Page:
In 2010, the Ministry of Home Affairs issued directives to state governments to form AHTUs (anti-human trafficking units)—specialised investigation cells which could build an organised response to the crime and focus on cases of trafficking, rather than penalising sex workers or any other group of workers. But a 2020 report AHTU Watch by Sanjog reveals that less than 10 percent of these AHTUs are functional.
The anti-trafficking ecosystem would be better served if activists, funders, media, law enforcement, and survivor federations (like ILFAT) were to push for AHTU notifications across the country, and demand performance in terms of investigations, rescue, and prosecution.
It serves survivors best when organisations and activists play the role of facilitator to the survivor and stimulator of the system.
It serves survivors best when organisations and activists play the role of facilitator to the survivor and stimulator of the system. Community-based rehabilitation models where we assist survivors to claim welfare, health, and financial rights from panchayats and district administrations, where survivors are not held in captivity and can make choices based on options, can be more empowering.
An anti-trafficking programme should be considered a success when survivors are able to assert their rights, claim their entitlements, and challenge the lack of accountability in law enforcement, social welfare, judiciary, and even nonprofits. The emerging alternative approach to the rescue-rehabilitation paradigm is one where the survivors are decision-makers, collaborators, and leaders of their own journeys.
What steps can anti-trafficking organisations take towards this?
The purpose of this article is not to demolish. One isn’t taking away from the work being done currently. It takes passion, conviction, determination, grit, and commitment to run anti-trafficking organisations and programmes.
The protagonist must not be the activist, because the established approach has not created a sizeable dent in trafficking.
However, the debate is not about intent, it is about the unintended consequences of saviour-led strategies. It is to point out that the protagonist must not be the activist, because the established approach has not created a sizeable dent in trafficking. After three decades of working on anti-trafficking, if there is no evidence of rescued and rehabilitated survivors owning their struggles, then one may ask these organisations to reflect upon some of their assumptions and beliefs.
Here is what I would like to offer to other stakeholders in the anti-trafficking, anti-slavery sector as way forward for their policies and approaches:
Ensure space, opportunity, and resources to survivors of trafficking or slavery wherein they can audit and measure the help that has been useful to them and that which has been oppressive. Ensure that they get onto the negotiation table while framing and auditing policies and laws. Support leadership platforms owned by survivors of trafficking without control and conditions.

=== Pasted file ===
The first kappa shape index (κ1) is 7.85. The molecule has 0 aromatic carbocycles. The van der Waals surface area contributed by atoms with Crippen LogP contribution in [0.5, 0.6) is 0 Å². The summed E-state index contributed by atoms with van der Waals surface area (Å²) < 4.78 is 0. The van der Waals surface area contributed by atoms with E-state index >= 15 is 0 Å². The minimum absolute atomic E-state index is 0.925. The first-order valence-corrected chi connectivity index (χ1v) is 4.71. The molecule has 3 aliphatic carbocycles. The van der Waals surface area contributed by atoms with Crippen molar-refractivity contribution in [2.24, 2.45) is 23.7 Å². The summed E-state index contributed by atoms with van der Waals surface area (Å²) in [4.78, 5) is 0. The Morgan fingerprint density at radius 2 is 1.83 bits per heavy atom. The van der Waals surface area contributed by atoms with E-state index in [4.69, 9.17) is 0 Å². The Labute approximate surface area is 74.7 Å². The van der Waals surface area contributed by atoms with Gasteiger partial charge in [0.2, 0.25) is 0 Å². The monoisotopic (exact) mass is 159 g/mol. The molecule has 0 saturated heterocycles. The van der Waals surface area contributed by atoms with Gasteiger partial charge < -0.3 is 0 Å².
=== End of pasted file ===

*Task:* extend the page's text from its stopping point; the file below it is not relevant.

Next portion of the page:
Question the claims of anti-trafficking organisations, demand audits by survivors and external stakeholders, and support the organisations journey of transformation from one of control to that of support.
Understand that the job of fighting traffickers is the police’s job. If law enforcement is not able to do this, there are systemic reasons for it, and the best way forward for an activist or organisation is to identify systemic blocks through an organised strategy.
There is much to be learnt by the anti-trafficking sector, especially given that it has failed in creating a dent in any of the sectors where people are trafficked into indentured labour. We need to shed our saviour-driven approaches and ensure that these inefficient models are not perpetuated because of the fear of ‘What else?’. As donors and partners, we need to confront saviours with the ‘What else?’.
Remember that governments must financially bear responsibilities of all first response actions, including assistance to survivors and training of law enforcement or other stakeholders. International and private funding needs to support governments to decide where resources are required and why, and how to monitor and audit anti-trafficking policies and laws.
- Read about how survivors of sex trafficking and voluntary sex workers are forced into shelter homes and incarcerated.
- Learn more about how a Community Based Rehabilitation (CBR) approach is more effective for survivors of violence than institutionalisation.
- Explore Tafteesh, a coalition of human rights activists, survivor leaders, lawyers, and researchers, of which Sanjog is a part.
- Write to Sanjog (email@example.com) to discuss this issue or for more information.